In any event, the delegation was asked to leave by security, and they did. The following day, November 18, a Union delegation returned to the casino. This time, the group included another of the six discharged employees, Theresa Daniels–Muse. The Union delegation was again asked by security to leave. The delegation requested that the casino call the police to document what, in the Union's view, was a violation of the neutrality agreement. Once the police arrived and after some discussion, the Union delegation left.
Later that day, the casino terminated Bradley and Jean, and suspended Daniels–Muse, McKenzie, and Amanda Hill for alleged misconduct in participating in the Union visit to the facility. The three suspended employees were terminated on November 21.
The last of the six discharges at issue occurred a couple days later, on November 23. According to Mardi Gras, employee Steve Wetstein, also a member of the organizing committee, “was dismissed for interfering with a co-worker's work by discussing union business while the two were on duty.” The NLRB puts a more benign face on it, noting that Wetstein asked a fellow employee to meet outside of work to discuss the Union, that the exchange took less than a minute and that employees often briefly discuss non-work matters while on duty, but that the casino nonetheless fired Wetstein for talking to the other employee.
On January 11, 2012, the Union filed charges with the NLRB alleging that Mardi Gras had engaged in and was continuing to engage in unfair labor practices in violation of the National Labor Relations Act, 29 U.S.C. §§ 151–169. On April 30, 2012, the NLRB issued an administrative complaint.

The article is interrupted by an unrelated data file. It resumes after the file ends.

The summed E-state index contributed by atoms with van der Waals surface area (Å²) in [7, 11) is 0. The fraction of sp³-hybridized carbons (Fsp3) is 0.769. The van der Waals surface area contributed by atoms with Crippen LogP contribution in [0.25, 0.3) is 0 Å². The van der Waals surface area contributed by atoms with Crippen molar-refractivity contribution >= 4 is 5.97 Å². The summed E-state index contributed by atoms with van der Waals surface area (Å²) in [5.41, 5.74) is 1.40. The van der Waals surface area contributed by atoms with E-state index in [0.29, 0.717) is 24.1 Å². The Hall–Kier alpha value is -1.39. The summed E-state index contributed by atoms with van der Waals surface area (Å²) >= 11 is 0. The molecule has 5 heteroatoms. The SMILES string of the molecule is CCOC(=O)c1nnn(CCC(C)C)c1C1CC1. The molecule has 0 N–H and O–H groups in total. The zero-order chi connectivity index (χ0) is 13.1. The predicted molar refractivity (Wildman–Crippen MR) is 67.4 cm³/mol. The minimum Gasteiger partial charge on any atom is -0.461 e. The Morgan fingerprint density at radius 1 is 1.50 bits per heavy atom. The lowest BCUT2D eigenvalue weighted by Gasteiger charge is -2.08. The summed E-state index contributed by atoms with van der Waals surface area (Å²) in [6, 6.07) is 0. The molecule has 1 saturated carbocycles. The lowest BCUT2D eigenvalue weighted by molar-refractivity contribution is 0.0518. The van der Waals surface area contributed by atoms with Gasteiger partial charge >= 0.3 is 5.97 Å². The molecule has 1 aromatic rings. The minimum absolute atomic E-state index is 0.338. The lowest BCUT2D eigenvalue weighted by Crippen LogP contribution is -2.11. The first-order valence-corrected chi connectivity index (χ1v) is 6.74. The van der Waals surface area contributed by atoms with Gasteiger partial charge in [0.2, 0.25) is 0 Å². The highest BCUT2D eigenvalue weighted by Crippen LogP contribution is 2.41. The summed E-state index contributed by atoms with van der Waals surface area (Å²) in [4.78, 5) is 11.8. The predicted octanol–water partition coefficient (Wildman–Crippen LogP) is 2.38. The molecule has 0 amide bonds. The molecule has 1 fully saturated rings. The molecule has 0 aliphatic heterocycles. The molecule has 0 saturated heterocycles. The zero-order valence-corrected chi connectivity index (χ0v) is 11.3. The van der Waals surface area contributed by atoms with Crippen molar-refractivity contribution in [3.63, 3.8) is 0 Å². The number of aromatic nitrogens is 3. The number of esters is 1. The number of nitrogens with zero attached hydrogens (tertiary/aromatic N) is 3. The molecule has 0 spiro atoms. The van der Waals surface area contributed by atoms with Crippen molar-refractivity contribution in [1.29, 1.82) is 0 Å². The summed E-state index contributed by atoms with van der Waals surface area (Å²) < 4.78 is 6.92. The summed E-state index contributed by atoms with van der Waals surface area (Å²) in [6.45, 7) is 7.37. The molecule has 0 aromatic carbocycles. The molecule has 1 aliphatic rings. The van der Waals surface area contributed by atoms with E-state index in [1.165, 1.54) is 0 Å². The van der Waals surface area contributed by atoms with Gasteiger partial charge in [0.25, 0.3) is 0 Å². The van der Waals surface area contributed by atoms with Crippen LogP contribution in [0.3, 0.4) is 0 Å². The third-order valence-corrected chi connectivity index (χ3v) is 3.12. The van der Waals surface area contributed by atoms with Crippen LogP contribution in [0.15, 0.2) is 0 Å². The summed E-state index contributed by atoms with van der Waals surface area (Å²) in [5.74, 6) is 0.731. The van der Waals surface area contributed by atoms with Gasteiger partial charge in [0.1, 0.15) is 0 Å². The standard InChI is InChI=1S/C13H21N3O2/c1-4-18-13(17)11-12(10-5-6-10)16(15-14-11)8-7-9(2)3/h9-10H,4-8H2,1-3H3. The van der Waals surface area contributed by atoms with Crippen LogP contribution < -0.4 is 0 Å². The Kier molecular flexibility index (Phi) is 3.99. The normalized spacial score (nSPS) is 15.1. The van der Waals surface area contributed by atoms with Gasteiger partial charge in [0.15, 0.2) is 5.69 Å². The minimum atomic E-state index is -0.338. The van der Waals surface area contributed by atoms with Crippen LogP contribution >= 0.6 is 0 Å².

Over four months after the Union filed charges, on May 22, 2012, the NLRB filed in the United States District Court for the Southern District of Florida a petition for temporary injunctive relief pursuant to section 10(j) of the National Labor Relations Act, which it later amended with leave from the district court.3 The operative petition alleges that Mardi Gras has violated and continues to violate in many ways sections 8(a)(1) and (3) of the National Labor Relations Act, which make it unlawful for employers “to interfere with, restrain, or coerce employees in the exercise of the[ir] [collective bargaining] rights” or to discriminate “in regard to hire or tenure of employment or any term or condition of employment to encourage or discourage membership in any labor organization.” 29 U.S.C. §§ 158(a)(1), (3). In particular, the petition claims that Mardi Gras unlawfully discharged six of its employees because they joined the Union and to discourage other employees from engaging in unionization. The petition sought a variety of injunctive relief,4 but the only relief at issue here is the request for temporary reinstatement of the six discharged employees. The district court conducted an evidentiary hearing on the amended petition on June 18 and 19, 2012. The witnesses at the hearing were Union organizer Michael Hill, the six discharged employees, a priest who had accompanied the Union delegation that went to the Mardi Gras casino on November 17, and the casino Vice President and CEO Adkins.
After the hearing, the district court entered an order granting the petition in part, but denying the petition's request for temporary reinstatement of the discharged employees. The district court began by recognizing our two part standard for section 10(j) injunctive relief: there must be reasonable cause to believe that the alleged unfair labor practices have occurred, and the injunctive relief must be just and proper. See Arlook, 952 F.2d at 371. The district court found that the NLRB had met both the legal and factual components of the first prong: it presented a substantial, nonfrivolous and coherent theory, and also presented enough factual evidence to support its legal theory and permit a rational factfinder to find in its favor. See id. at 371–72. That determination is not before us on appeal.